Ottawa Looks to Address US Concerns That Internet Regulation Bill Is Discriminatory, Trade Minister Says. | Jobs Recent

The federal government is looking to address concerns from the United States that Canada’s pending Internet bill will discriminate against American businesses, International Trade Minister Mary Ng said.

“There will definitely be issues that we have to address,” Ng told the Senate Foreign Affairs and International Trade Committee on December 15.

“I was clear to the US Trade Representative that our bill going forward is trade-friendly, so we had a discussion like we do on many issues between Canada and the US,” added Ng, referring to a recent conversation he had with US Trade Representative Katherine Tai.

According to a US government press release, Tai told Ng during a virtual meeting on November 30 that the US government is concerned that Bill C-11, if passed, “could affect digital broadcasting services and online news sharing and discriminate against businesses they are in the US.”

Bill C-11, which has passed the House of Commons and is currently being read in the Senate, would amend the Broadcasting Act to give the Canadian Radio-television and Telecommunications Commission (CRTC) the power to regulate streaming services such as Netflix, YouTube, and Spotify.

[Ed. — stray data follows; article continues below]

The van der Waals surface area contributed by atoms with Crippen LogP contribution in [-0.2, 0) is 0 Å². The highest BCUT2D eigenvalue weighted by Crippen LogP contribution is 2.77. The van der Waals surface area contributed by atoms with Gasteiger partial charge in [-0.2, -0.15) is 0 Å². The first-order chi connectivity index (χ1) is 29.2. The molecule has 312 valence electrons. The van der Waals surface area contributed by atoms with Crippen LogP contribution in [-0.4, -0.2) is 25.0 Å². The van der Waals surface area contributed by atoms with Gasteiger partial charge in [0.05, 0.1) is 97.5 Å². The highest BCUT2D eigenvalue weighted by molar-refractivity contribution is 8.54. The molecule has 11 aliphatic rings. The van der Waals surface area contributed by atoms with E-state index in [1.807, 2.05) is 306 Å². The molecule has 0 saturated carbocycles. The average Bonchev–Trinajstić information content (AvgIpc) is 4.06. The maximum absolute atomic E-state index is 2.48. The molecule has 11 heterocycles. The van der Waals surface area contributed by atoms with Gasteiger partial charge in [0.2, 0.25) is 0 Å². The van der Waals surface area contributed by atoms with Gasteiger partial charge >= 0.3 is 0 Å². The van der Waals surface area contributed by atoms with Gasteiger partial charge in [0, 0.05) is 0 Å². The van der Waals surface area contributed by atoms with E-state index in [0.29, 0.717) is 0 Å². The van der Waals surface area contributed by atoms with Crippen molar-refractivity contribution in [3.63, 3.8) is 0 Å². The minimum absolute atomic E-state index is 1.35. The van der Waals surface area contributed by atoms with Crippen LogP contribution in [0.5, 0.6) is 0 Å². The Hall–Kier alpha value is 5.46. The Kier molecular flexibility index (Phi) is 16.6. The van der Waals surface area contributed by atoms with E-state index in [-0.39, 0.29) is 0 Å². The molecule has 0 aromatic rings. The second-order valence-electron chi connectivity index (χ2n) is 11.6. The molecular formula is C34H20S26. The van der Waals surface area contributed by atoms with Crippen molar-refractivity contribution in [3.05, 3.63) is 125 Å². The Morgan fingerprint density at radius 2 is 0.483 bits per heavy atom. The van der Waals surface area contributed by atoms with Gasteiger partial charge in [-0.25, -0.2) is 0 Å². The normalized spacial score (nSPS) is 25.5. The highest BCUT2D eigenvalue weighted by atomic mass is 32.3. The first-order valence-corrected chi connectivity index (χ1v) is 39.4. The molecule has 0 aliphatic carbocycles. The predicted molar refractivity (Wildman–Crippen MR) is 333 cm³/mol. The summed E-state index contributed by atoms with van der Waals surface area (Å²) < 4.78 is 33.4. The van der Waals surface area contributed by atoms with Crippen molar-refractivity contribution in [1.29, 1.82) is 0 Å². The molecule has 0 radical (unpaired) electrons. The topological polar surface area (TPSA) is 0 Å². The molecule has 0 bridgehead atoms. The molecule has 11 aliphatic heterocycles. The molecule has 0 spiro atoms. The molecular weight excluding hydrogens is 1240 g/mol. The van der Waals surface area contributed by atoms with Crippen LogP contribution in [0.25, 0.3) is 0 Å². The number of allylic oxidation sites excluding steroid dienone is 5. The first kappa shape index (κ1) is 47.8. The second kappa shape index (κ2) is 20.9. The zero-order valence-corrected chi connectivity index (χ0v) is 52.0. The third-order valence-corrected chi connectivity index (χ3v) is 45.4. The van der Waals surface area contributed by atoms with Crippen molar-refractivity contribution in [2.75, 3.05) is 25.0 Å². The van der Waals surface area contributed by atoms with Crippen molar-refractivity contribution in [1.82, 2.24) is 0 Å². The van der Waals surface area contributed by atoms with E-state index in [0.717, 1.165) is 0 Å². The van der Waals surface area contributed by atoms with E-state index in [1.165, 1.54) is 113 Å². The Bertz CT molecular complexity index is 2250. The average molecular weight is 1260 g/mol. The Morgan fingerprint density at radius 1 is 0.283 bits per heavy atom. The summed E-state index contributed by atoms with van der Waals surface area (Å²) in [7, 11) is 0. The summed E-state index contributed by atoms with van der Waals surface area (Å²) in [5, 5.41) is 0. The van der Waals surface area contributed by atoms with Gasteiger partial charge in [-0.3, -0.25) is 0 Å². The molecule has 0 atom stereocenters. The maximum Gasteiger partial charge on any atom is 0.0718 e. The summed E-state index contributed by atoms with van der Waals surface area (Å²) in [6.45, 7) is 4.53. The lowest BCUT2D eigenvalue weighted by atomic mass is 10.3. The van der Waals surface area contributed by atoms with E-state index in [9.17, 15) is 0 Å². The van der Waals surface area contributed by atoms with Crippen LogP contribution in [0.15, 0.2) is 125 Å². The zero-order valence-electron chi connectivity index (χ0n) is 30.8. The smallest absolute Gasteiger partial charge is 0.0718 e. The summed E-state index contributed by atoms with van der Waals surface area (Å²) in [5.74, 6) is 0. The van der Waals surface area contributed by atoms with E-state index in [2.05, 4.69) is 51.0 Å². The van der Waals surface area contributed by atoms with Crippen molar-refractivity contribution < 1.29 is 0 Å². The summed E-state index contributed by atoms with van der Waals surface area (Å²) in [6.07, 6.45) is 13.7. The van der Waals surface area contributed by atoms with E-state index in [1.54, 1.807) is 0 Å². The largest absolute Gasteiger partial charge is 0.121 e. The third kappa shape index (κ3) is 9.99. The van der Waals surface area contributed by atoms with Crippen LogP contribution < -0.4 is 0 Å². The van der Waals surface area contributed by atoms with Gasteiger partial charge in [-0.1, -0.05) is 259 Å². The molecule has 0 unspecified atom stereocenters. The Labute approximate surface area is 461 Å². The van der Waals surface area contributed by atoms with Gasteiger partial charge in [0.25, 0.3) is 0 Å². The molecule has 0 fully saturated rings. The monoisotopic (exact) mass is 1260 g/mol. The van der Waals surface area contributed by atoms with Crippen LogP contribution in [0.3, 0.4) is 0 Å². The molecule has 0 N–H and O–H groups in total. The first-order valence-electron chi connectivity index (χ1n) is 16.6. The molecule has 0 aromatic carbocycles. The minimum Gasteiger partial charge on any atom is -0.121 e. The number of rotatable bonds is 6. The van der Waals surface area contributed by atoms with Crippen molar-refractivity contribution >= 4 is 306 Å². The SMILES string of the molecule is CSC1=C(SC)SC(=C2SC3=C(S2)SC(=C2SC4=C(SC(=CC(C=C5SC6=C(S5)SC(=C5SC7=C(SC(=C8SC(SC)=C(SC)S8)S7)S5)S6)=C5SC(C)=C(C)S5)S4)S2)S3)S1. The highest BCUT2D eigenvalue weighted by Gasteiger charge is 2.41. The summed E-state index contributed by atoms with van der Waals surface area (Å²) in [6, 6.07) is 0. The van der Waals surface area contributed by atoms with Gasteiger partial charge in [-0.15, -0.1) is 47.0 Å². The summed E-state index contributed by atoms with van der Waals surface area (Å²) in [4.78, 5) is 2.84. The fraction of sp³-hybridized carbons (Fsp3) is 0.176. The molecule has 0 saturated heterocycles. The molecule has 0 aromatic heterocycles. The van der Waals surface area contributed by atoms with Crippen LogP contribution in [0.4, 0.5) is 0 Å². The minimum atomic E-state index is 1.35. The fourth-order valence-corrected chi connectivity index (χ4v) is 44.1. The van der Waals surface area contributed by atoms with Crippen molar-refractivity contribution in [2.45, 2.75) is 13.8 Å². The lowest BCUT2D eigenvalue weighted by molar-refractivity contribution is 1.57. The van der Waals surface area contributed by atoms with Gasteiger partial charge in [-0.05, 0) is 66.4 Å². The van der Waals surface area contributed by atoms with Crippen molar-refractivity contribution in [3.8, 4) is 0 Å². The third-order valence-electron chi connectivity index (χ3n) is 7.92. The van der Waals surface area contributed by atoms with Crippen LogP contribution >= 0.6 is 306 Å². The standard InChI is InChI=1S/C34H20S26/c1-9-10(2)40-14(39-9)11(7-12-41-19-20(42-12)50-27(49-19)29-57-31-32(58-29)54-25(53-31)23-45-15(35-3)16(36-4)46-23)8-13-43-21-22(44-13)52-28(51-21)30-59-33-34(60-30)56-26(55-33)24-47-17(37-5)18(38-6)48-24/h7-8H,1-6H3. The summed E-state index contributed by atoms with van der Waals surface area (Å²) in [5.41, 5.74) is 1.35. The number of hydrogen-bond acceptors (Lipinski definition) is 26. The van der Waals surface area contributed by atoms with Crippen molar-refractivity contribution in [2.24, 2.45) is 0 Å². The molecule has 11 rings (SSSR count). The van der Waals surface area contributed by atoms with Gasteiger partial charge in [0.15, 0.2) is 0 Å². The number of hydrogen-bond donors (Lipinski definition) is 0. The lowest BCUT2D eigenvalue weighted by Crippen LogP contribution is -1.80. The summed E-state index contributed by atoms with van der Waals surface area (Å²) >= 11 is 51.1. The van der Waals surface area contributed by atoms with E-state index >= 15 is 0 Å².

Under this legislation, the CRTC will have the power to regulate what content is available to Canadians through online platforms. The stated goal of the bill is to promote Canadian content to viewers within the country.

“If they see [the U.S.] take the position that it is not compatible with trade, where is the potential return? And what are we doing to prepare for it?” Sen. Michael MacDonald asked Ng at the committee meeting.

Ng replied that Canada and the US, which are “law-based countries,” will discuss the issue again.

“We can expect that the United States will also follow the same rules we are negotiating,” he said.

US companies

Bill C-11 has faced pushback from many digital-based companies and content creators, many of them American broadcasting giants.

Representatives for Spotify and Disney previously told the Senate communications committee that Bill C-11 does not provide a sufficiently “flexible” definition of Canadian content to achieve the intent of the legislation.

“No one thing should be the deciding factor in determining what is contained in Canada,” said Disney’s vice president of public policy, David Fares, when he testified before the committee on September 15.

Fares said Disney has produced a number of Canadian films and TV shows that would not be considered Canadian content under Bill C-11 because they are funded by an American company.

Sotify CEO Nathan Wiszniak raised a similar issue at a committee meeting that he said would affect the Canadian music streaming giant.

“The rules defining what qualifies as Canadian content should be reviewed,” he said.

Heritage Minister Pablo Rodriguez defended the law, saying he would support Canadian artists and creators.

“It will encourage the creation of good jobs in the cultural sector, make Canadian content more accessible and make it easier for people to find local Canadian music and news,” he said in the House of Commons on June 6.

“It’s been a long time since streaming platforms played their fair share in our culture.”

Peter Wilson

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Peter Wilson is a journalist based in Ontario, Canada.

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